Michael Brunas, John Brunas, and Tom Weaver wrote in Universal Horrors: The Studio's Classic Films, 1931–46 that Lindsay "...one of the loveliest and most talented of '30s leading ladies, contributes a fine, mature performance that's probably the best, certainly the most striking, in the picture... [h]ad a Bette Davis played Hepzibah, this same performance would be hailed as a classic..." [2]

In a 2004 Classic Images article about actor Jon Hall, film historian Colin Briggs wrote that a letter he had received from Lindsay indicated that her part in The House of the Seven Gables was her "favorite role."[ citation needed ] Lindsay's letter to Briggs also stated that the film she had the most fun with was The Vigilantes Return (1947), in which she co-starred with Jon Hall. "... [That] role was a complete departure from my usual parts and I grabbed it... I even warbled a Mae West type ditty. As a man-chasing saloon singer after Jon Hall it was for me a totally extroverted style and I relished the opportunity... I have a framed still from that film on a wall in my home."[ citation needed ]

Lindsay with Boris Karloff in British Intelligence (1940) British Intelligence (1940) still 1.jpg
Lindsay with Boris Karloff in British Intelligence (1940)

Her 1940s film series work in Hollywood included Columbia's first entry in its Crime Doctor series, as well as her continuing role as Nikki Porter in Columbia's Ellery Queen series (1940–1942). Author Jon Tuska's affection for the Ellery Queen series mystified its star Ralph Bellamy. During an interview by Tuska for his 1978 book, The Detective in Hollywood, he remarked, "I'm one of the few who does [like the series]." "I don't know how ... They were such quickie pictures", Bellamy replied.[ citation needed ]

Jon Tuska cited Ellery Queen, Master Detective (1940) and Ellery Queen's Penthouse Mystery (1941) as the best of the Bellamy-Lindsay pairings. "The influence of The Thin Man series was apparent in reverse," Tuska noted about Ellery Queen's Penthouse Mystery. "Ellery and Nikki are unmarried but obviously in love with each other. Probably the biggest mystery ... is how Ellery ever gets a book written. Not only is Nikki attractive and perfectly willing to show off her figure ... but she also likes to write her own stories on Queen's time, and gets carried away doing her own investigations", Tuska opined.[ citation needed ]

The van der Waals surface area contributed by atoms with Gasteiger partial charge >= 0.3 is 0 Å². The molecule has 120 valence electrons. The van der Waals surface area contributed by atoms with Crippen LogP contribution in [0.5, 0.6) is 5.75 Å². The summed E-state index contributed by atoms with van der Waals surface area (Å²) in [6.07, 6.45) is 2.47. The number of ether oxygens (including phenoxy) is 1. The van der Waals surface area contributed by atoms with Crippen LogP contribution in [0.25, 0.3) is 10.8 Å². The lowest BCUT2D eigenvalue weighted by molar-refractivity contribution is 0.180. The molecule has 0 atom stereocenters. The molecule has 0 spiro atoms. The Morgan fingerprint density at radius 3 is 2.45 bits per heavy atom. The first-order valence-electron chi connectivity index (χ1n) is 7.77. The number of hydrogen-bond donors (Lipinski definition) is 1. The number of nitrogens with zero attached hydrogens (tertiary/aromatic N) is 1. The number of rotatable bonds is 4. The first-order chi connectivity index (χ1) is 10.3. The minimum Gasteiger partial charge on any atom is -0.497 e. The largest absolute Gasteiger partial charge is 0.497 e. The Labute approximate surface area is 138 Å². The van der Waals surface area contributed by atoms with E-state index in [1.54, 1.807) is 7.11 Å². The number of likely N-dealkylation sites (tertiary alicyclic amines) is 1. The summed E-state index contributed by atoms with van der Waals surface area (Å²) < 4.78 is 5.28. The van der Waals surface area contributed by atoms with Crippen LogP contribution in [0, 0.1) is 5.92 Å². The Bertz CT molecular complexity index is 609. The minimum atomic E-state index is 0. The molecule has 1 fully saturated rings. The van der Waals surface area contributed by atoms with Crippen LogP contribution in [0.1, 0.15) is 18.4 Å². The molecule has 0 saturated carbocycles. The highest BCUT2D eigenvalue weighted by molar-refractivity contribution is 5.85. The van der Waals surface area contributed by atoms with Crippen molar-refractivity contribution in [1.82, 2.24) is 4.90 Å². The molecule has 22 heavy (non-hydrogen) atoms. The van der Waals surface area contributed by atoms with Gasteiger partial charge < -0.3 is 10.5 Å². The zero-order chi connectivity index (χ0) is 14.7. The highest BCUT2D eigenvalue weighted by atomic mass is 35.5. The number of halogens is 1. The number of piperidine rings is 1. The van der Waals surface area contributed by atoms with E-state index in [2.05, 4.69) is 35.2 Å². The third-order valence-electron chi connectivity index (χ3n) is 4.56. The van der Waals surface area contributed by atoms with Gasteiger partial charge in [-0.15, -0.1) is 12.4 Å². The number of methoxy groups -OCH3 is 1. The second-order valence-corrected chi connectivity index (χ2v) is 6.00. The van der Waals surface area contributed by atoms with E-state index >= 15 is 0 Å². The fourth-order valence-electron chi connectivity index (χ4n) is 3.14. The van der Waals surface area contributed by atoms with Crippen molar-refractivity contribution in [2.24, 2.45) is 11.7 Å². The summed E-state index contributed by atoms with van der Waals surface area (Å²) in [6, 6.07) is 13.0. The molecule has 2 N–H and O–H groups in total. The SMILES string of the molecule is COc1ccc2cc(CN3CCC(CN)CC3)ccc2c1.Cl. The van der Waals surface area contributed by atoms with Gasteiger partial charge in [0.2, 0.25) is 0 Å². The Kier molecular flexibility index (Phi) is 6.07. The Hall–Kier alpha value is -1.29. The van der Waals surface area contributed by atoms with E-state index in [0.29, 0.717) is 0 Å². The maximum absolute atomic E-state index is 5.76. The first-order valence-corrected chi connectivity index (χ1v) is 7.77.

Lindsay appeared in a supporting role in the 1942 film The Spoilers , starring Marlene Dietrich and John Wayne, and in Fritz Lang's Scarlet Street (1945) with Edward G. Robinson and Joan Bennett. While her work in the late 1940s would occasionally involve a supporting role in MGM films like Cass Timberlane (1948) with Spencer Tracy and Lana Turner, her film career went into decline, with roles in films at Poverty Row studios like Monogram Pictures and PRC. She returned to the stage and co-starred with Franchot Tone in The Second Man. [3]

1950s and 1960s

She made her television debut in 1950 in The Importance of Being Earnest , which allowed her to once again display her finely-honed British accent. More television work followed. Lindsay appeared in only four films during the 1950s and two in the 1960s. Her final feature film was Tammy and the Doctor (1963).

Personal life

Early in her career, Lindsay lived with her sister Helen in Hollywood. Later in life, she lived with her youngest sister, Mickie. She never married. According to biographer and historian William J. Mann, Lindsay was the life partner of musical theatre, film, and television actress Mary McCarty. [4]

Death

Lindsay died at the age of 70 of emphysema in 1981 at the Good Samaritan Hospital in Los Angeles. She was buried at Holy Cross Cemetery, Culver City, California. [5]

Family

Lindsay's sister, Jane Kies, was also an actress under the stage name Jane Gilbert. [6]

Complete filmography

Related Research Articles

Ellery Queen is a pseudonym created in 1929 by American crime fiction writers Frederic Dannay and Manfred Bennington Lee and the name of their main fictional character, a mystery writer in New York City who helps his police inspector father solve baffling murders. Dannay and Lee wrote most of the more than thirty novels and several short story collections in which Ellery Queen appeared as a character, and their books were among the most popular of American mysteries published between 1929 and 1971. In addition to the fiction featuring their eponymous brilliant amateur detective, the two men acted as editors: as Ellery Queen they edited more than thirty anthologies of crime fiction and true crime, and Dannay founded and for many decades edited Ellery Queen's Mystery Magazine, which has been published continuously from 1941 to the present. From 1961, Dannay and Lee also commissioned other authors to write crime thrillers using the Ellery Queen nom de plume, but not featuring Ellery Queen as a character; several juvenile novels were credited to Ellery Queen, Jr. Finally, the prolific duo wrote four mysteries under the pseudonym Barnaby Ross.

Karen Morley American actress

Karen Morley was an American film actress.

William Gargan American actor